Humid and stuffing rooms can cause restless nights. Although in the United Kingdom, temperatures are usually bearable until the summer months arrive, which can cause problems to anyone trying to sleep during the night.
Humidity is the measurement of the amount of water vapour in the air, and relative humidity is the most common type of humidity measurement. On hot days, such as the middle of summer, there will be a lot of water vapour in the air. This is because the air has the energy to hold more water vapour on warm days than on cool days. Because the air is already dense with water vapour, the ability to absorb any more in the form of sweat is very difficult. This means that when we perspire it does not evaporate into the atmosphere and help us cool; but instead it leaves us in a ‘muggy’ state.
For most adults, dealing with such conditions is something you learn to adapt to. However, with babies it is very different. Imagine what it is like feeling hot and muggy on a hot summer’s eve, and then imagine how a baby is feeling!
Sure, you could open a window, but in doing so creates the risk that they might not be able to sleep due to outside noise and then also due to change in temperature during the night. At 3am, the temperature may become too cold for your baby, which could cause them to catch a cold. Not only that, but leaving a window open is something that some mother’s might deem as a security risk.
So, what is the solution to help preventing your baby from being irritable during the night?
Well, one method could be to purchase a fan, however, the noise could prevent them from sleeping, and not only that, but they aren’t particularly safe for babies if they are left alone with them. A plausible suggestion is to use a dehumidifier.
The internet seems to be awash with mothers on forums asking whether dehumidifiers are good for babies. It is a question that is most commonly asked in England and the rest of the UK, because most homes don’t have air conditioning installed, due to the fact that they are expensive to install and for most of the year they won’t be used. Humidity levels usually peak around mid-June to early August, and then temperatures usually rise again in September and sometimes in October too. But, trying to guess what the temperature will be in the UK is difficult.
But, just like air conditioning units, dehumidifiers aren’t exactly popular either. This is despite that humidity levels can be quite high during most months, however, as mentioned it is only warm for 2 plus months throughout the year, and for most of it, the humidity levels are not on comparison with that in South-East Asia.
That being said, a dehumidifier is a great purchase for those that have allergies (especially mould allergies), and also babies. One of the key features of a dehumidifier’s functionality is that they absorb moisture in the air and help to control the humidity levels. This is good because rooms that have high humidity levels are a haven for dust mites and mould. The reason why parents should be concerned about the growth of mould is not just because it looks disgusting, it is actually very unhealthy. Mould can produce spores into the air, and these spores are invisible to the human eye. What makes them potentially dangerous is that they can travel into a child’s lungs and can cause breathing difficulties. Not only that, but dust mites are also potentially very dangerous for young children too; spreading bacteria and also biting during the night.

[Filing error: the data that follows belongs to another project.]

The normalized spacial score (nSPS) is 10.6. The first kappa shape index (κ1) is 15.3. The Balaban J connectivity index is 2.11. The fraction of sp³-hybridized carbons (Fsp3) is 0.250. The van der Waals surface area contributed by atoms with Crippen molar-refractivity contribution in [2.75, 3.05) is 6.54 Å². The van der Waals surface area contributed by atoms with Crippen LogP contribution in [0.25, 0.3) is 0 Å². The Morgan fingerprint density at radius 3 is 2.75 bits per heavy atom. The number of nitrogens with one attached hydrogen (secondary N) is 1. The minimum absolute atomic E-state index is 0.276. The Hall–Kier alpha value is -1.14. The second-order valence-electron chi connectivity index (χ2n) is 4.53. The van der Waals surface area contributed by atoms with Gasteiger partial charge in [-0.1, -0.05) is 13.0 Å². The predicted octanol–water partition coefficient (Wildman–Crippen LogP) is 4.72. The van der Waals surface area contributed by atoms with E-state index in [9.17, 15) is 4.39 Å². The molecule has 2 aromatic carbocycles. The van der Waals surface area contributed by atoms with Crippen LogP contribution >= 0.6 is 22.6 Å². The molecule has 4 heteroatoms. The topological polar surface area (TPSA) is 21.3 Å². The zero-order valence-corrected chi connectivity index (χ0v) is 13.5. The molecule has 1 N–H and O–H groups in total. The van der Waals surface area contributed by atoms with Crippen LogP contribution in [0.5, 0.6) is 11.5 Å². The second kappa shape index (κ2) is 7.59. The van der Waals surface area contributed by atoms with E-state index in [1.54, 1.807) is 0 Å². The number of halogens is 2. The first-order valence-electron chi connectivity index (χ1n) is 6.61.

It is important though to purchase dehumidifiers that are child-friendly and not to purchase any old dehumidifier. Do some research before purchasing and make sure you are buying one that emits a low amount of energy. Purchasing a cool mist humidifier, and not a warm mist humidifier is beneficial too. Although warm mist devices are typically quite cheap, they are to be avoided as they can potentially be a breeding ground for bacteria and germs. Not only that, but the heating mechanism can be a potential risk for babies and young children.
So, potentially dehumidifiers can be dangerous to babies, but only if you choose the wrong type. If you feel as though your child deserves a dehumidifier, then consider getting a cool mist device. They don’t cost a lot to run, they don’t require the device to be heated, nor do they raise the temperature of the room and also, they don’t leave dust, unlike some other dehumidifiers. Of course, most importantly, the performance between the two types are almost identical – so it’s a no-brainer really.
One last positive for using a dehumidifier is that they produce a small noise, known as white noise, which is meant to be soothing and comforting for babies, helping them sleep easily.